Most of the books I like in this category are what I call “fluff.” Maybe they have overly simplistic plots. Maybe the characters are flat. Usually, there’s no theme to speak of. But I enjoy reading them anyway. They’re the kind of book you read when you just want to relax and enjoy a fun story without having to work too hard to get through it.

Recently, I read Geekerella, by Ashley Poston, a Cinderella retelling where Cinderella is a fangirl, Prince Charming is the star of a TV show, and the ball is a “con” event where all the characters show up in cosplay. (Links provided for those who aren’t up on their geeky fandom lingo.)

Geekerella is super predictable. The characters, while likable, aren’t super complex. It’s not great literature—it’s what I call “fluff”—but I like it anyway.

5.   This is trash, and I don’t like it.

There are some books that are just bad. They’re not good books, and I don’t like reading them.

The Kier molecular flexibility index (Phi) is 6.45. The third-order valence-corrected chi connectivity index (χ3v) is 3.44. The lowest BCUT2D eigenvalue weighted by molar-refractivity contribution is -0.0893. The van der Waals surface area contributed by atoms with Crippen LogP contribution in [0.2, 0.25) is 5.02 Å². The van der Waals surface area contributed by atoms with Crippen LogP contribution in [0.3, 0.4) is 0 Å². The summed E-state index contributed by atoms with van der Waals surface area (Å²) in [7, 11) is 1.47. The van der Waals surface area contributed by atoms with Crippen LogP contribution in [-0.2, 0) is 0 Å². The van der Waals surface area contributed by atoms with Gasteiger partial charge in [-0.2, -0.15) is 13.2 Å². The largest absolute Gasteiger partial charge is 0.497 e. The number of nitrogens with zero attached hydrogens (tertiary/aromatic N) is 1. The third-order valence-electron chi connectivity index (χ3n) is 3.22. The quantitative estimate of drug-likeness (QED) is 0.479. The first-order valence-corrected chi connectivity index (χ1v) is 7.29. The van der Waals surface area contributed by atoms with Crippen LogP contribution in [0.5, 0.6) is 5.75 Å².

To be honest, I usually don’t finish this kind of book. Ever since I read this great post on why you don’t have to finish books you don’t like, I don’t even bother. Life is way too short to read bad books.

I feel uncomfortable with giving you a specific title under this category. Writing a book is hard work, and I don’t want to look down on any writer’s efforts. So here’s an excerpt from a review I wrote on Goodreads about one of these books that I actually finished:

“This entire book was cliché. I felt like I was reading the same worn-out storylines I had read in a million other “inspirational” romance novels. The cheesiness kept me from really empathizing with the characters, as most of their behavior just didn’t make sense.”

Here’s the great thing, though: just because I didn’t like it doesn’t mean you can’t. Remember: literature likes opinions. And I encourage you to develop your own.

What’s your take on these 5 categories? Can you see them play out in your own experience? Let me know what you think in the comments!

One Comment

  1. Free Stuff said:

    The very core of your writing whilst sounding agreeable at first, did not really sit properly with me after some time. Someplace within the paragraphs you actually were able to make me a believer unfortunately only for a very short while. I still have a problem with your jumps in logic and one might do nicely to fill in all those breaks. If you actually can accomplish that, I could surely be fascinated.

    January 6, 2020